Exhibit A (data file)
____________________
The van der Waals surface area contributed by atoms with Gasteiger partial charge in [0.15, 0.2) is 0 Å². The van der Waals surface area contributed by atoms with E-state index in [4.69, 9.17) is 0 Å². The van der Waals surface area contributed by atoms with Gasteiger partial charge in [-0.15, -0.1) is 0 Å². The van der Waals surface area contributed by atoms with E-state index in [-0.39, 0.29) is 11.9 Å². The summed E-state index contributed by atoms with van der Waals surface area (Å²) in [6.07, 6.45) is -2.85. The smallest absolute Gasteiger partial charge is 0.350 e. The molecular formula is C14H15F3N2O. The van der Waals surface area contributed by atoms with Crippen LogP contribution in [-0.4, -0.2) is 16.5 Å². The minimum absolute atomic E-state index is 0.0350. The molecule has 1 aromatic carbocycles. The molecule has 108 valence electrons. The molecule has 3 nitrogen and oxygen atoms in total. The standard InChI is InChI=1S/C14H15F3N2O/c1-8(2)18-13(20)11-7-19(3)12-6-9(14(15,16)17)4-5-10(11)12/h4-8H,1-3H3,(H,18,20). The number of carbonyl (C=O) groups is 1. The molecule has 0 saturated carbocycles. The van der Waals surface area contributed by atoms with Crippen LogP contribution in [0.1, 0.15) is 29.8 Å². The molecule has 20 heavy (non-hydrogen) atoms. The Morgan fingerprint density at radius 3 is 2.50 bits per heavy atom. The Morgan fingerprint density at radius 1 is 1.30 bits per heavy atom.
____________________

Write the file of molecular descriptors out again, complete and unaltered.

The van der Waals surface area contributed by atoms with Gasteiger partial charge in [0.15, 0.2) is 0 Å². The van der Waals surface area contributed by atoms with E-state index in [4.69, 9.17) is 0 Å². The van der Waals surface area contributed by atoms with Gasteiger partial charge in [-0.15, -0.1) is 0 Å². The van der Waals surface area contributed by atoms with E-state index in [-0.39, 0.29) is 11.9 Å². The summed E-state index contributed by atoms with van der Waals surface area (Å²) in [6.07, 6.45) is -2.85. The smallest absolute Gasteiger partial charge is 0.350 e. The molecular formula is C14H15F3N2O. The van der Waals surface area contributed by atoms with Crippen LogP contribution in [-0.4, -0.2) is 16.5 Å². The minimum absolute atomic E-state index is 0.0350. The molecule has 1 aromatic carbocycles. The molecule has 108 valence electrons. The molecule has 3 nitrogen and oxygen atoms in total. The standard InChI is InChI=1S/C14H15F3N2O/c1-8(2)18-13(20)11-7-19(3)12-6-9(14(15,16)17)4-5-10(11)12/h4-8H,1-3H3,(H,18,20). The number of carbonyl (C=O) groups is 1. The molecule has 0 saturated carbocycles. The van der Waals surface area contributed by atoms with Crippen LogP contribution in [0.1, 0.15) is 29.8 Å². The molecule has 20 heavy (non-hydrogen) atoms. The Morgan fingerprint density at radius 3 is 2.50 bits per heavy atom. The Morgan fingerprint density at radius 1 is 1.30 bits per heavy atom.